VCU paid $125,000 settlement after complaint against former AD

VCU paid $125,000 settlement after complaint against former AD

RICHMOND, VA (WWBT) - VCU paid a $125,000 settlement to the former women's basketball coach following a reported complaint she filed against former Athletic Director Norwood Teague.

Teague resigned from his Athletic Director position at the University of Minnesota on Friday after confessing to sending drunk, inappropriate text messages following a university function.

VCU said Tuesday it paid a $125,000 settlement to Beth Cunningham, upon her leaving her position as head women's basketball coach to take an assistant coach position at Notre Dame. Cunningham spent 11 years with the women's basketball team at VCU and is the university's all-time winningest coach, as well as a former WNBA player.

"Beth Cunningham received $125,000 when she left VCU. There was an agreement reached between the university and Beth Cunningham," VCU said in a statement. "However, the nature of the agreement cannot be discussed due to the language of the agreement."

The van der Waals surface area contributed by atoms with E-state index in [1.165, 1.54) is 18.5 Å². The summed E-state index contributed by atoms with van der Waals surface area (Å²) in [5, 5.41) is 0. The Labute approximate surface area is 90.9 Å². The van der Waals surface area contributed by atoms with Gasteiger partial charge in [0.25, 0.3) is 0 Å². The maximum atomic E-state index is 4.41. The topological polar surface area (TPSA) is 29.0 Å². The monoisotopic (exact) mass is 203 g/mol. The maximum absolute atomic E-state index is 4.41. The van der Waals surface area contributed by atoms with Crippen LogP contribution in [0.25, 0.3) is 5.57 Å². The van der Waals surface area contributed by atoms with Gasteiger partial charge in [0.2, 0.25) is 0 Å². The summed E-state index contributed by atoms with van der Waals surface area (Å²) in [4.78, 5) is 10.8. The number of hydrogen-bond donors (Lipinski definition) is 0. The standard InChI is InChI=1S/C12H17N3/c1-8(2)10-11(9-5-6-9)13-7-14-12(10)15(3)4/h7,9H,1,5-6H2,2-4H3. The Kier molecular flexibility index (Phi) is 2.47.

The settlement was tied to a gender discrimination complaint filed against Teague in 2012, according to document obtained by the Minnesota Star-Tribune.

Teague cited a recent incident in which he sent inappropriate text messages while drunk as the reason for his resignation in a statement to KARE-TV.

"After careful and painful consideration, I've decided to leave the University of Minnesota," the statement reads. "At a recent university event, I had entirely too much to drink. I behaved badly towards nice people and sent truly inappropriate texts."

Teague apologized for his actions and said he would get help with his alcohol issues.

Teague left VCU to take the Minnesota athletics director job in 2012. He spent six years at VCU, during which the men's basketball program came to prominence.

University President Eric Kaler accepted the resignation, effective immediately.

"To be clear, sexual harassment will not be tolerated at the University of Minnesota and I sincerely regret that our employees experienced this behavior. The University has an explicit policy and a strong code of conduct that articulates our standards. Ensuring a healthy learning, working and living environment for all in our University community is very important," Kaler wrote.

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